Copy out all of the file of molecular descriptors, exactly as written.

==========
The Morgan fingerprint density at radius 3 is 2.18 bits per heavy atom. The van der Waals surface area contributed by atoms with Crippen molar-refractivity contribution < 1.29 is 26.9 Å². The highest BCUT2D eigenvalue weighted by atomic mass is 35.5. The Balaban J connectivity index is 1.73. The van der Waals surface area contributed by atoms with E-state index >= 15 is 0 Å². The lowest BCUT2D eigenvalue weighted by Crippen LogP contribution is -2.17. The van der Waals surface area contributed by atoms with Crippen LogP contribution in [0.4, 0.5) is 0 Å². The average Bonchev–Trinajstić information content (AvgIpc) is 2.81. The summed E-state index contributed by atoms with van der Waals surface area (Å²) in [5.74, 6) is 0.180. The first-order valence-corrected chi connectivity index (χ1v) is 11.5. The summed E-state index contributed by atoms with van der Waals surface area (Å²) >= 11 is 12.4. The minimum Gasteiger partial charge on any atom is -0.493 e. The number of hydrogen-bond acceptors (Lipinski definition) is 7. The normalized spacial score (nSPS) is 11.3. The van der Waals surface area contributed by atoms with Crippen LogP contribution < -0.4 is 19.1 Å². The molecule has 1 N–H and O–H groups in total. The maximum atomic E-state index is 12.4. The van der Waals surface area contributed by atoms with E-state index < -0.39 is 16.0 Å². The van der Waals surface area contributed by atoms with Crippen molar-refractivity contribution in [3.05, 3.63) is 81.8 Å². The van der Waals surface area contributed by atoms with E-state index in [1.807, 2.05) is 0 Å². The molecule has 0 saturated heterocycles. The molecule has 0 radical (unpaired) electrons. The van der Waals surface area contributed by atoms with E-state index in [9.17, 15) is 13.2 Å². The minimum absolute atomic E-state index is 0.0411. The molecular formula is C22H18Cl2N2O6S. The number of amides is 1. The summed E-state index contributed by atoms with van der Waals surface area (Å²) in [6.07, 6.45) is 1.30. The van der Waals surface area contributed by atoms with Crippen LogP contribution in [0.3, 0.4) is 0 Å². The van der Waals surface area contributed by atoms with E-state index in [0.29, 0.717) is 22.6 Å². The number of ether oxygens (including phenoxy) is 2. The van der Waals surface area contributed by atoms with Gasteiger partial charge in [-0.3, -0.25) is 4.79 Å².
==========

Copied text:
The Morgan fingerprint density at radius 3 is 2.18 bits per heavy atom. The van der Waals surface area contributed by atoms with Crippen molar-refractivity contribution < 1.29 is 26.9 Å². The highest BCUT2D eigenvalue weighted by atomic mass is 35.5. The Balaban J connectivity index is 1.73. The van der Waals surface area contributed by atoms with E-state index >= 15 is 0 Å². The lowest BCUT2D eigenvalue weighted by Crippen LogP contribution is -2.17. The van der Waals surface area contributed by atoms with Crippen LogP contribution in [0.4, 0.5) is 0 Å². The average Bonchev–Trinajstić information content (AvgIpc) is 2.81. The summed E-state index contributed by atoms with van der Waals surface area (Å²) in [5.74, 6) is 0.180. The first-order valence-corrected chi connectivity index (χ1v) is 11.5. The summed E-state index contributed by atoms with van der Waals surface area (Å²) >= 11 is 12.4. The minimum Gasteiger partial charge on any atom is -0.493 e. The number of hydrogen-bond acceptors (Lipinski definition) is 7. The normalized spacial score (nSPS) is 11.3. The van der Waals surface area contributed by atoms with Crippen LogP contribution < -0.4 is 19.1 Å². The molecule has 1 N–H and O–H groups in total. The maximum atomic E-state index is 12.4. The van der Waals surface area contributed by atoms with E-state index < -0.39 is 16.0 Å². The van der Waals surface area contributed by atoms with Crippen molar-refractivity contribution in [3.05, 3.63) is 81.8 Å². The van der Waals surface area contributed by atoms with E-state index in [1.807, 2.05) is 0 Å². The molecule has 0 saturated heterocycles. The molecule has 0 radical (unpaired) electrons. The van der Waals surface area contributed by atoms with E-state index in [9.17, 15) is 13.2 Å². The minimum absolute atomic E-state index is 0.0411. The molecular formula is C22H18Cl2N2O6S. The number of amides is 1. The summed E-state index contributed by atoms with van der Waals surface area (Å²) in [6.07, 6.45) is 1.30. The van der Waals surface area contributed by atoms with Crippen LogP contribution in [0.3, 0.4) is 0 Å². The van der Waals surface area contributed by atoms with E-state index in [0.29, 0.717) is 22.6 Å². The number of ether oxygens (including phenoxy) is 2. The van der Waals surface area contributed by atoms with Gasteiger partial charge in [-0.3, -0.25) is 4.79 Å².